Apr 16, 2014
With his erotic black-and-white avant-garde short La séquence des barres parallèles (1992), South African auteur Aryan Kaganof began a collaboration with Japanese noise musician and sadomasochism expert Masami Akita aka ‘Merzbow’—a man who borrowed his name from a series of grotto-like artistic rooms entitled ‘The Merzbau’ created by German dadaist Kurt Schwitters, which were destroyed by Allied bombing in 1943—that would ultimately result in four different films, with the documentary Beyond Ultraviolence: Uneasy Listening By Merzbow (1998) being the only feature-length effort sired by the two artists. Despite Merzbow’s popularity, Beyond Ultraviolence was limited to a handful of VHS copies upon its release and has been somewhat hard to find since then, at least by any official means. After recently deciding that the original 70-minute minute cut of Beyond Ultraviolence should be ridden of “purely self-indulgent crap,” Kaganof carefully dismembered the film to a mere 15-minute running time, which is featured on the director’s quite literally titled DVD release 3 Merzbow Films (2013). Indeed, aside from the totally singular experimental Georges Bataille adaptation The Dead Man 2: Return of the Dead Man (1994), 3 Merzbow Films features all the cinematic collaborations between Kaganof and Merzbow. A storm of industrial noise visually accented by, among other things, assassinated auteur Theo van Gogh lusting after a Dutch diva in a rather revealing black rubber dress, seemingly hundreds of S&M bondage images of petite unclad Japanese ladies in rather compromised positions, young Jap chicks simulating hara-kiri, and ironically used quotes by French literary critic Roland Barthes, 3 Merzbow Films reflects amoral anti-traditionalist art in the innately irreligious post-postmodern age of aesthetic nihilism where only the harshest of noises and most depraved of images can reach modern man’s deadened souls. Indeed, 3 Merzbow films is a marvelously misbegotten meeting between East and West (and considering the continent Kaganof lives on, South) that demonstrates globalization has managed to not only deracinate and devitalize the Occident, but the tiny East Asian island as well.
Seven minutes of fiercely foreboding erotic ecstasy in sleek spine-tingling black-and-white cinematography, La séquence des barres parallèles (1992) aka The Sequence of Parallel Bars—a film based on a Polish-French erotic novelist/Franz Kafka translator Pierre Klossowski—follows a beauteous rubber-wrapped Dutch dame (Gabrielle Provaas, who would later co-direct the documentary Meet the Fokkens (2011) about elderly identical twin prostitutes who worked in the red-light district of Amsterdam for over 40 years) as she enters an abandoned post-industrial warehouse and is followed around by a seemingly sexually depraved Fat Man (played by Dutch Filmmaker Theo van Gogh, who was infamously assassinated by a deranged Muslim terrorist because the director’s film Submission (2004) hurt the insane Islamic untermensch's feelings). After briefly examining the downstairs of the nearly pitch black hellhole, Ms. Provaas walks up a set of stairs and van Gogh grabs her leg, but she keeps walking to her dubious destination. When she reaches the top, she is grabbed by her stalker, who carries her as if he is aping the actions of King Kong, and becomes an object of worship in the pose of Christ on the cross. Van Gogh is a fiendish foot fetishist who licks and caresses Provaas’ hooves while drunken with abject infatuation, as if he is some sort of internet fan-boy who has finally met a real live woman in the flesh. Although viewers probably expect something to the contrary, Provaas exits the subterranean pleasure-dome completely unscathed and leaves in a fancy limousine, as if she's a high-class hooker who just performed a service for Theo for a hefty price.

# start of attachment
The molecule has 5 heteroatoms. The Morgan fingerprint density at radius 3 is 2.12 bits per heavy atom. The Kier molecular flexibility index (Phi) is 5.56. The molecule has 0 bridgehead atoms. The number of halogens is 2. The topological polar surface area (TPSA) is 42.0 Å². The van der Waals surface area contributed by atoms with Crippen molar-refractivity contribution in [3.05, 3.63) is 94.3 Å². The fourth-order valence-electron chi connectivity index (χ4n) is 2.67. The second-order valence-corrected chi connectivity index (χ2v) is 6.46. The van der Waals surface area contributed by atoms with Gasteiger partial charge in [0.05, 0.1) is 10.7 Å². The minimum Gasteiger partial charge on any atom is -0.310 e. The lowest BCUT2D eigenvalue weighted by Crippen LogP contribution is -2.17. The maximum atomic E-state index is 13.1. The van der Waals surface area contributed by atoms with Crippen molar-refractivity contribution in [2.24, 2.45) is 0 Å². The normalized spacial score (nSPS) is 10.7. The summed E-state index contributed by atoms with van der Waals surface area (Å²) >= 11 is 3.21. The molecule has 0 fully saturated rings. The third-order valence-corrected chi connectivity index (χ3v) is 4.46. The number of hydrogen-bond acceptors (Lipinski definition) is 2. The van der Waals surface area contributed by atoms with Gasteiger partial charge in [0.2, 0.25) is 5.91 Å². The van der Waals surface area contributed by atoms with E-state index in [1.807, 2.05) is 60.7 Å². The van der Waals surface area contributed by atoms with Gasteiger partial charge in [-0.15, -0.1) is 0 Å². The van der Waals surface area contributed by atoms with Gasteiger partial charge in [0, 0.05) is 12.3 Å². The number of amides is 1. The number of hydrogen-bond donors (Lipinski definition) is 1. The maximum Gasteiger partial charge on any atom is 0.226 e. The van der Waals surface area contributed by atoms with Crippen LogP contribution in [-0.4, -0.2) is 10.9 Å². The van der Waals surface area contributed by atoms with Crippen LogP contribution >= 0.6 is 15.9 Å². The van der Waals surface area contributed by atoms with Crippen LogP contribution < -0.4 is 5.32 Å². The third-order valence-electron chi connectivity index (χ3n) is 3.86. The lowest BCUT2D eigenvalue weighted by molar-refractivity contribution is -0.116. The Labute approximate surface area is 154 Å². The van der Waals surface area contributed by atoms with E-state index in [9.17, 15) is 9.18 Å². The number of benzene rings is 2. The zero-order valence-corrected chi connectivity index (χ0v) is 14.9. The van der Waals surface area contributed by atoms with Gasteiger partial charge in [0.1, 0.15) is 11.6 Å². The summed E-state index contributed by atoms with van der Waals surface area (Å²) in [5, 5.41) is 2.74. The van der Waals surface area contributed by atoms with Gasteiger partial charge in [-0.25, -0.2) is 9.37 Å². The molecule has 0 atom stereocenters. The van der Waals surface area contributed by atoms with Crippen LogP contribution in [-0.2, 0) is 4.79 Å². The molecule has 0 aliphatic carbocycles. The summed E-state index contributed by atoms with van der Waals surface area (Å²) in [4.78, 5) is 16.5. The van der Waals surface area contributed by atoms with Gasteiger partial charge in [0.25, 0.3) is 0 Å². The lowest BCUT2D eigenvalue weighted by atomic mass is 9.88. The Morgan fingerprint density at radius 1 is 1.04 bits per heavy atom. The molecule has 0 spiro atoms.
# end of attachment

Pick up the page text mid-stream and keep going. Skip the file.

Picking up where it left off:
Signal to Noise (1998), which is a sort of sister film to Beyond Ultraviolence: Uneasy Listening By Merzbow (the two films were originally released together on VHS), is the most uneventful and minimalistic short featured on 3 Merzbow Films. Shot at the Kamakura Temple, Japan in 1997, Signal to Noise begins with a storm of nihilistic noise and erratic editing with aesthetically pleasing footage of Masami Akita and a white dude (Djeff Babcok of Acéphale) recording sound for what one assumes is samples for their music. In its depiction of Akita and his bud’s public recording sessions, Signal to Noise deconstructs the noise-making process, demonstrating the stark contrast between the process (i.e. calmly walking around a historical hotspot as tourists walk and pigeons fly in plain view) and the result. Aside from noise by Merzbow, the experimental documentary features the old school 1930s blues song “Last Kind Word Blues” by black female country blues singer Geechie Wiley and “A Real Slow Rag” composed by American Negro classical composer Scott Joplin and performed by David Boeddinghaus. Signal to Noise concludes with the Roland Barthes quote, “Everything has a meaning or nothing has. To put it another way, one could say that art is without noise” (Introduction to the Structural Analysis of Narrative from Image, Music, Text). Indeed, I guess Barthes did not live long enough to listen to the grating and atavistic sounds of Merzbow.